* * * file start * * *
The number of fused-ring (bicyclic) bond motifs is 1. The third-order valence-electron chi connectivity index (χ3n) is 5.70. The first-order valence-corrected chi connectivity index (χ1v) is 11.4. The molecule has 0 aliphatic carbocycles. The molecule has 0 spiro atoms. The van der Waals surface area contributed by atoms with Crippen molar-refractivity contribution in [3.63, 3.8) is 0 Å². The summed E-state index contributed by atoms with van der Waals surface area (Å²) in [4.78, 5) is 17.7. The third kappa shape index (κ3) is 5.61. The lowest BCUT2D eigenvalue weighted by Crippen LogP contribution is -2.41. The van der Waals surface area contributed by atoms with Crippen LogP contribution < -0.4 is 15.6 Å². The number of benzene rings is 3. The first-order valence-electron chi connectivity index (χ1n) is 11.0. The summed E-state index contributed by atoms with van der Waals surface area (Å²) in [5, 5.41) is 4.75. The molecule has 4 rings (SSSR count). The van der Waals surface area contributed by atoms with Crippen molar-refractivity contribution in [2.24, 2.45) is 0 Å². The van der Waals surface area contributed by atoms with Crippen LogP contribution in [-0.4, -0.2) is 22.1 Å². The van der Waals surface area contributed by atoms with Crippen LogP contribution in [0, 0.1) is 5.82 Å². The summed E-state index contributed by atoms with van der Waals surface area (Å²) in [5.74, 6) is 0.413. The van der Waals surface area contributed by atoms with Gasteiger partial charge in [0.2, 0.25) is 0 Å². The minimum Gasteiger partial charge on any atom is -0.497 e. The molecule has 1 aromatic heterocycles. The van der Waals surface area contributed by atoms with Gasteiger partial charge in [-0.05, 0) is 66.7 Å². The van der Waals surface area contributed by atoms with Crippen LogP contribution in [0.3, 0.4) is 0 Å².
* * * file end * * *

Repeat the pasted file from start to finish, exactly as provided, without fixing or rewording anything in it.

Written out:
The number of fused-ring (bicyclic) bond motifs is 1. The third-order valence-electron chi connectivity index (χ3n) is 5.70. The first-order valence-corrected chi connectivity index (χ1v) is 11.4. The molecule has 0 aliphatic carbocycles. The molecule has 0 spiro atoms. The van der Waals surface area contributed by atoms with Crippen molar-refractivity contribution in [3.63, 3.8) is 0 Å². The summed E-state index contributed by atoms with van der Waals surface area (Å²) in [4.78, 5) is 17.7. The third kappa shape index (κ3) is 5.61. The lowest BCUT2D eigenvalue weighted by Crippen LogP contribution is -2.41. The van der Waals surface area contributed by atoms with Crippen LogP contribution < -0.4 is 15.6 Å². The number of benzene rings is 3. The first-order valence-electron chi connectivity index (χ1n) is 11.0. The summed E-state index contributed by atoms with van der Waals surface area (Å²) in [5, 5.41) is 4.75. The molecule has 4 rings (SSSR count). The van der Waals surface area contributed by atoms with Crippen molar-refractivity contribution in [2.24, 2.45) is 0 Å². The van der Waals surface area contributed by atoms with Crippen LogP contribution in [-0.4, -0.2) is 22.1 Å². The van der Waals surface area contributed by atoms with Crippen LogP contribution in [0, 0.1) is 5.82 Å². The summed E-state index contributed by atoms with van der Waals surface area (Å²) in [5.74, 6) is 0.413. The van der Waals surface area contributed by atoms with Gasteiger partial charge in [0.2, 0.25) is 0 Å². The minimum Gasteiger partial charge on any atom is -0.497 e. The molecule has 1 aromatic heterocycles. The van der Waals surface area contributed by atoms with Gasteiger partial charge in [-0.05, 0) is 66.7 Å². The van der Waals surface area contributed by atoms with Crippen LogP contribution in [0.3, 0.4) is 0 Å².